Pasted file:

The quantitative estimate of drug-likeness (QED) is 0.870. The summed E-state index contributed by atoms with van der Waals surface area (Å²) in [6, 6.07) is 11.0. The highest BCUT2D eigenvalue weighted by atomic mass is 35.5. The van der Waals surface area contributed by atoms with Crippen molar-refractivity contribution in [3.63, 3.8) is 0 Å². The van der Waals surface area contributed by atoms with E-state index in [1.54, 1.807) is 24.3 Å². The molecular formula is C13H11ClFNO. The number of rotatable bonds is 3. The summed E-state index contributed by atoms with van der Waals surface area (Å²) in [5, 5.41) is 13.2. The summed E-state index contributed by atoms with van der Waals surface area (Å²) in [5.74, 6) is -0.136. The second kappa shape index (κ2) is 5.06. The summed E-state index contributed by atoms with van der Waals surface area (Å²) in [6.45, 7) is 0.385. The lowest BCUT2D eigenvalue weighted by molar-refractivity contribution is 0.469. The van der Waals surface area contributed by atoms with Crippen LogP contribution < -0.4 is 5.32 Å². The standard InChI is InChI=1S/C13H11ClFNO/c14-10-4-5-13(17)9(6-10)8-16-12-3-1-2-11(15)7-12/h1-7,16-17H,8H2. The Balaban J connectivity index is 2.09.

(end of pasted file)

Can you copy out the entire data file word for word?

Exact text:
The quantitative estimate of drug-likeness (QED) is 0.870. The summed E-state index contributed by atoms with van der Waals surface area (Å²) in [6, 6.07) is 11.0. The highest BCUT2D eigenvalue weighted by atomic mass is 35.5. The van der Waals surface area contributed by atoms with Crippen molar-refractivity contribution in [3.63, 3.8) is 0 Å². The van der Waals surface area contributed by atoms with E-state index in [1.54, 1.807) is 24.3 Å². The molecular formula is C13H11ClFNO. The number of rotatable bonds is 3. The summed E-state index contributed by atoms with van der Waals surface area (Å²) in [5, 5.41) is 13.2. The summed E-state index contributed by atoms with van der Waals surface area (Å²) in [5.74, 6) is -0.136. The second kappa shape index (κ2) is 5.06. The summed E-state index contributed by atoms with van der Waals surface area (Å²) in [6.45, 7) is 0.385. The lowest BCUT2D eigenvalue weighted by molar-refractivity contribution is 0.469. The van der Waals surface area contributed by atoms with Crippen LogP contribution < -0.4 is 5.32 Å². The standard InChI is InChI=1S/C13H11ClFNO/c14-10-4-5-13(17)9(6-10)8-16-12-3-1-2-11(15)7-12/h1-7,16-17H,8H2. The Balaban J connectivity index is 2.09.